The World of Mardi Gras in Louisiana

In many parts of the world, just prior to the start of Lent, people celebrate Mardi Gras. It’s a time to show off, to dance, to flirt and drink to excess before practising fasting and penance during the Lenten period.

The world’s best Mardi Gras is said to occur annually in Rio de Janeiro, although there are other places where it is also celebrated with the same kind of exuberance. One of those places is New Orleans, which also has a rich history. Mardi Gras is also celebrated in southwest Louisiana, particularly around Lake Charles, where you will find the Mardi Gras Museum of Imperial Calcasieu.

Mardi Gras began in Lake Charles in 1882 when Momus, King of Mardi Gras, landed his royal yacht at the foot of Pujo Street. The language of Mardi Gras can be quite confusing, but this is basically what happens: These annual events are organised by krewes, who are responsible for organising the parades and masked costume balls. These krewes are a type of mystic society, and each Krewe has its own elaborate crest which is featured on members’ costumes and is also prominently featured on the krewes’ parade float. Mardi Gras parades always have decorated floats, marching bands and krewe members throwing beads, doubloons and other trinkets. Given that there are more than 50 krewes involved in the celebrations, parades can take a long time to pass any particular point.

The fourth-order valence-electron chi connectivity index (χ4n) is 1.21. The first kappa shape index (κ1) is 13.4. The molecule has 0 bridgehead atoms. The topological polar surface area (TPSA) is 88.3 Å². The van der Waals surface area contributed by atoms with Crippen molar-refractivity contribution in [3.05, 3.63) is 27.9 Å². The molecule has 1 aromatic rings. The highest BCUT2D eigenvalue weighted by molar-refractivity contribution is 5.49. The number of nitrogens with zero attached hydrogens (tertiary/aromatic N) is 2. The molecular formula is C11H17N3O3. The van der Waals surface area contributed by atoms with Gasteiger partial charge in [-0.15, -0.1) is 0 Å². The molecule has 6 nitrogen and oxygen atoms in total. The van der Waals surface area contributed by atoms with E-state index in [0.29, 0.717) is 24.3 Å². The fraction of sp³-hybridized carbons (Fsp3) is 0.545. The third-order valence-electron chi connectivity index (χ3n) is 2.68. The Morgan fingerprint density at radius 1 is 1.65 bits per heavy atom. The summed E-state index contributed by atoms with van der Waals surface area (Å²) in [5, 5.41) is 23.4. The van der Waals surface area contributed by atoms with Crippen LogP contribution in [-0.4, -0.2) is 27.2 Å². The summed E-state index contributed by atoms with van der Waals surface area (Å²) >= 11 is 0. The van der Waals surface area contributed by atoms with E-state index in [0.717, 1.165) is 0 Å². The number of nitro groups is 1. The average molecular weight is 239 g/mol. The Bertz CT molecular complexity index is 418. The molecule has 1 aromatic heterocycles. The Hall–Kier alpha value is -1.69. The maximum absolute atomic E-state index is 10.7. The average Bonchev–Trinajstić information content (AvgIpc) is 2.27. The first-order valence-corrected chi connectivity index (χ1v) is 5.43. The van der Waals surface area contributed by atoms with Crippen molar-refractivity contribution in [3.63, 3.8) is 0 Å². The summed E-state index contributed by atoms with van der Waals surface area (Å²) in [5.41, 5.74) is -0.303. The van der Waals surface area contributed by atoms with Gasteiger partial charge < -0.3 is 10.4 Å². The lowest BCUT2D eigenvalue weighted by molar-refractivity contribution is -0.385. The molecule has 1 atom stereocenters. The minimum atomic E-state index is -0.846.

The costumes worn by participants often take a year to make, and can weigh as much as 50 pounds. The term `Mardi Gras’ means Fat Tuesday and falls between Lundi Gras (Fat Monday) and Ash Wednesday, the first official day of Lent. Celebrating for Mardi Gras in Lake Charles actually begin on January 6 each year, or the Twelfth Night, in which the revelry starts, culminating in the parade on Fat Tuesday.

The Mardi Gras Museum allows you to experience the celebration at all times of the year and boasts having more Mardi Gras costumes in one place than anywhere else in the world.

Learn about the history of Mardi Gras as you walk through the halls with towering and glittering costumes. View how to make a King Cake, as well as the intricacies of costume making. There is even a float that patrons can climb aboard.

The Mardi Gras Museum of Imperial Calcasieu is located inside the School of Arts and Humanities Centre and is open from Tuesday until Fridays from 1pm until 5pm.

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